Staff Publications

Staff Publications

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    'Staff publications' is the digital repository of Wageningen University & Research

    'Staff publications' contains references to publications authored by Wageningen University staff from 1976 onward.

    Publications authored by the staff of the Research Institutes are available from 1995 onwards.

    Full text documents are added when available. The database is updated daily and currently holds about 240,000 items, of which 72,000 in open access.

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Record number 324919
Title Association of leptin gene polymorphisms with serum leptin concentration in dairy cows
Author(s) Liefers, S.C.; Pas, M.F.W. te; Veerkamp, R.F.; Chilliard, C.; Delavaud, C.; Gerritsen, R.; Lende, T. van der
Source Mammalian Genome 14 (2003)9. - ISSN 0938-8990 - p. 657 - 663.
Department(s) ID - Dier en Omgeving
Animal Breeding and Genetics
Adaptation Physiology
Publication type Refereed Article in a scientific journal
Publication year 2003
Keyword(s) energy-balance - messenger-rna - obese gene - tissue distribution - plasma leptin - live weight - receptor - expression - cattle - chromosome-4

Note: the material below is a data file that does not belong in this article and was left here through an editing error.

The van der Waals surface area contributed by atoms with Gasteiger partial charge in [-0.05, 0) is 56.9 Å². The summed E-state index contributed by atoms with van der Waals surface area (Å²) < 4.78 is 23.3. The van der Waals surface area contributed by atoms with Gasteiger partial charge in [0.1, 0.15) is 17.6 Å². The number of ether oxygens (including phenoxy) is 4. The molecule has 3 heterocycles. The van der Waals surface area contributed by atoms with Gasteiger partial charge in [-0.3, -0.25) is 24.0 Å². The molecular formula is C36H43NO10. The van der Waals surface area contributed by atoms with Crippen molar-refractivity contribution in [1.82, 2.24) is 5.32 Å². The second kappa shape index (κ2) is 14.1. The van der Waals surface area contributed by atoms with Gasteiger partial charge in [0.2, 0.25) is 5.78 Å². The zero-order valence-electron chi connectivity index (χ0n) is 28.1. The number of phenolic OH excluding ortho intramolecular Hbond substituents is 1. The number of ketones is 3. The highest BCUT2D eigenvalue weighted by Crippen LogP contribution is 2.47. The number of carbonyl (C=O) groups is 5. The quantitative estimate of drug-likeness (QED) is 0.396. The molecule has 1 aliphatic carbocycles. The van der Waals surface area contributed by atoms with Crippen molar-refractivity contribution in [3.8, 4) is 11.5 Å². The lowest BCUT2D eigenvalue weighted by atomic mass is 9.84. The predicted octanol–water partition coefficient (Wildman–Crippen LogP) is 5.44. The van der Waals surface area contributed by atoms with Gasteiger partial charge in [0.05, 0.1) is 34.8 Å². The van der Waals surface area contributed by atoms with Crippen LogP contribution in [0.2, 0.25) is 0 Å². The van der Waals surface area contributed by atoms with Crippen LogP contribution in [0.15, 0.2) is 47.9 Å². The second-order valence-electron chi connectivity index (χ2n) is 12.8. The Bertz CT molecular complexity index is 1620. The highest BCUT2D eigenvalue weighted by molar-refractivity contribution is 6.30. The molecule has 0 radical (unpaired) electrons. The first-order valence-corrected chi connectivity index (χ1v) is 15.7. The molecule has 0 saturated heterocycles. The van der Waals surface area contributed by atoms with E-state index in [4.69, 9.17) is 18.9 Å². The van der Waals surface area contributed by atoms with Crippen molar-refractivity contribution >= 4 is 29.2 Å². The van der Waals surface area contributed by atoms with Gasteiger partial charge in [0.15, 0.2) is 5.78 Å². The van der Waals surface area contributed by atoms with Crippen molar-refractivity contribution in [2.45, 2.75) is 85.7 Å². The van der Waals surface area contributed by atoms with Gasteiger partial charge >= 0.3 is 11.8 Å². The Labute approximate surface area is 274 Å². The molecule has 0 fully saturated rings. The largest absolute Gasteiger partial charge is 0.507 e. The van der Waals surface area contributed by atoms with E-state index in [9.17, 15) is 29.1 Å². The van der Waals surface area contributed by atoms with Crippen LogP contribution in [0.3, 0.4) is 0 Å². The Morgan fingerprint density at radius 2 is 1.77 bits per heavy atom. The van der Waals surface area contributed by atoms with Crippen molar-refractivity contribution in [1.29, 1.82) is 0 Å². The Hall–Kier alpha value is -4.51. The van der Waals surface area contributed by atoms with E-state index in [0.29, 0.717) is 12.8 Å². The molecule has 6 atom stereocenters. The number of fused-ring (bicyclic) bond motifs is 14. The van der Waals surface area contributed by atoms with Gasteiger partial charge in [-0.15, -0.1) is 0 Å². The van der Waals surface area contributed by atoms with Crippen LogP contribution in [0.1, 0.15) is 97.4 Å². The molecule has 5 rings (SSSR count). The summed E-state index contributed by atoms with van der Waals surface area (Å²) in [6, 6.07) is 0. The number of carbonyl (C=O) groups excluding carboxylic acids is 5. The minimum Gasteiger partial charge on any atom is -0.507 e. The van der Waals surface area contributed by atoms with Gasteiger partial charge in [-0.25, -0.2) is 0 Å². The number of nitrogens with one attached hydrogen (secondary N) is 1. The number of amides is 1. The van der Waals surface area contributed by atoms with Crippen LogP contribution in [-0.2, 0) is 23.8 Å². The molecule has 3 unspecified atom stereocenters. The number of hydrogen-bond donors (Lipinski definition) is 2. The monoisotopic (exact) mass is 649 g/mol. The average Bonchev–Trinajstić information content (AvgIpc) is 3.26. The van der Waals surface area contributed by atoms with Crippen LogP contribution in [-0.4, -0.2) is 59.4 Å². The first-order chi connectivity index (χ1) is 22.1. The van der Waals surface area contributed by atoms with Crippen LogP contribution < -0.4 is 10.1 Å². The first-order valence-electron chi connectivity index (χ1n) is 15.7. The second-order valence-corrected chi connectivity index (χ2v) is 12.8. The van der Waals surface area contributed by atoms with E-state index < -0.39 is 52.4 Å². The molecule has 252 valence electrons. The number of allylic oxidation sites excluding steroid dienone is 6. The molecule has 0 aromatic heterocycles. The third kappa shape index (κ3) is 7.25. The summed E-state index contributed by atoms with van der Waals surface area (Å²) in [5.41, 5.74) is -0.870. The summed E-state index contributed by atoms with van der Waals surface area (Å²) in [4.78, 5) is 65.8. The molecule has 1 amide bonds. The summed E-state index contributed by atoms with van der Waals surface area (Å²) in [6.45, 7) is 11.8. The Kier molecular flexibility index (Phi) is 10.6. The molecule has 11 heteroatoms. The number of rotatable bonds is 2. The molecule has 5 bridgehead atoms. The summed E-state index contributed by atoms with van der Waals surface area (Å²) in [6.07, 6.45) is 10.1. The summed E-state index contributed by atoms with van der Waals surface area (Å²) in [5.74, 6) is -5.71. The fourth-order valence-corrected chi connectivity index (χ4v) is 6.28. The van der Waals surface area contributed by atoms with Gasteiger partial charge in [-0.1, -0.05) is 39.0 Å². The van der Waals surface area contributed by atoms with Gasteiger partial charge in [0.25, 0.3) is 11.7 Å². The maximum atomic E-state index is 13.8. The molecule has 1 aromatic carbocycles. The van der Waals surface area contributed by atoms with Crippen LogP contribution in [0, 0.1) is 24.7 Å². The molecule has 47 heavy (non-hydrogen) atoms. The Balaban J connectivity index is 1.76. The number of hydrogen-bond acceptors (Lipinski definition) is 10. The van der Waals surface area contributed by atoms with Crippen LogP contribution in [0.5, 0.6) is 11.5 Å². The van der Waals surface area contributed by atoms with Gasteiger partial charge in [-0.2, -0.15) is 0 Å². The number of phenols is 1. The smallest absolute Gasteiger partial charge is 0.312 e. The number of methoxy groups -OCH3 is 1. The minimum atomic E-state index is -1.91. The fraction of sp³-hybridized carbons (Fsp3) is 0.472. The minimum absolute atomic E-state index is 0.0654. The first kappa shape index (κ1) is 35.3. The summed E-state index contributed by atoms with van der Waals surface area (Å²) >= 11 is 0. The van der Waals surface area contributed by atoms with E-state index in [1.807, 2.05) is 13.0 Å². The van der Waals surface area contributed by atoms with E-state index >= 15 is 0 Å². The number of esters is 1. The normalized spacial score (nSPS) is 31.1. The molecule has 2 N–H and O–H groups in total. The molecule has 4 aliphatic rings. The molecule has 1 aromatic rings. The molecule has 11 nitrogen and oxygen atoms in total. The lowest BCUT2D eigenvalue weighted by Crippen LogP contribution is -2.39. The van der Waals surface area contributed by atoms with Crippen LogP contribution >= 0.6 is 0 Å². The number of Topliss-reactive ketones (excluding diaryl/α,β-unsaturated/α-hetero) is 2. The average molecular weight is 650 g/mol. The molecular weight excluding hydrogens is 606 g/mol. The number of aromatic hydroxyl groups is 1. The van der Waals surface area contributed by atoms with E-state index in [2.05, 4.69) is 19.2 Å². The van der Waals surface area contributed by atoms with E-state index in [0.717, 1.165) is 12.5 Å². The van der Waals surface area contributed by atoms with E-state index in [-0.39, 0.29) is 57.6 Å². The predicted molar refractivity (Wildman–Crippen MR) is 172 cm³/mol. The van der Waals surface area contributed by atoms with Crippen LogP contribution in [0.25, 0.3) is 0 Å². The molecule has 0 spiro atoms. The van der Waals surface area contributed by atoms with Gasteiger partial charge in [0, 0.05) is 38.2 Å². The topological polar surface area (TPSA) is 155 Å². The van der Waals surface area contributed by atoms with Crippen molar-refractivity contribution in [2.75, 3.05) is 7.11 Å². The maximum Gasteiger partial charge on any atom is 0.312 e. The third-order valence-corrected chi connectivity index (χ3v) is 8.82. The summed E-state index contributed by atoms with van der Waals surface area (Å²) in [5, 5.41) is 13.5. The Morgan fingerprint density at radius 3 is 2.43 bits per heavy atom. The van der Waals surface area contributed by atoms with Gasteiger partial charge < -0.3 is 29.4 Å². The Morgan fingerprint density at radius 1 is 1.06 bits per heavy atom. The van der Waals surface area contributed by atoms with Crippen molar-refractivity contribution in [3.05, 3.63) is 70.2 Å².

Abstract Leptin is a hormone produced by adipocytes, and its expression is regulated by body fatness and energy balance. This study describes the association of four leptin gene polymorphisms in dairy cows (R4C, A59V, RFLP1, and BM1500) with circulating leptin concentrations during the periparturient period. A59V is located at a between-species conserved region of leptin, and R4C might have effect on the tertiary structure of the leptin protein because of the presence of an extra cystein. RFLP1 is an intronic SNP and BM1500 is a microsatellite located 3.6 kb downstream of the leptin locus. The four polymorphisms were genotyped in 323 HF heifers with known pedigree. Leptin concentrations were determined biweekly from 30 days before until 80 days after parturition. The effect of genotype on leptin concentrations was modeled by fitting a spline in ASREML describing leptin concentrations as a function of days relative to parturition for each genotype/allele. Surprisingly, associations were found during pregnancy, but not during lactation. This indicates that the polymorphism could be more effective during pregnancy. If further studies demonstrate that more leptin-binding protein (Ob-Re) is present in this stage, it is hypothesized that a structural difference in the leptin protein could cause a sub-optimal binding stringency to Ob-Re. Free leptin could be cleared faster than bound leptin, and this could result in lower leptin concentrations during pregnancy for the polymorphism. The effects found might be ascribed to R4C. However, more study on the Ob-Re receptor, like binding stringencies between R4C and wild-type leptin and glycosylation during pregnancy, would provide more insight in the results found.
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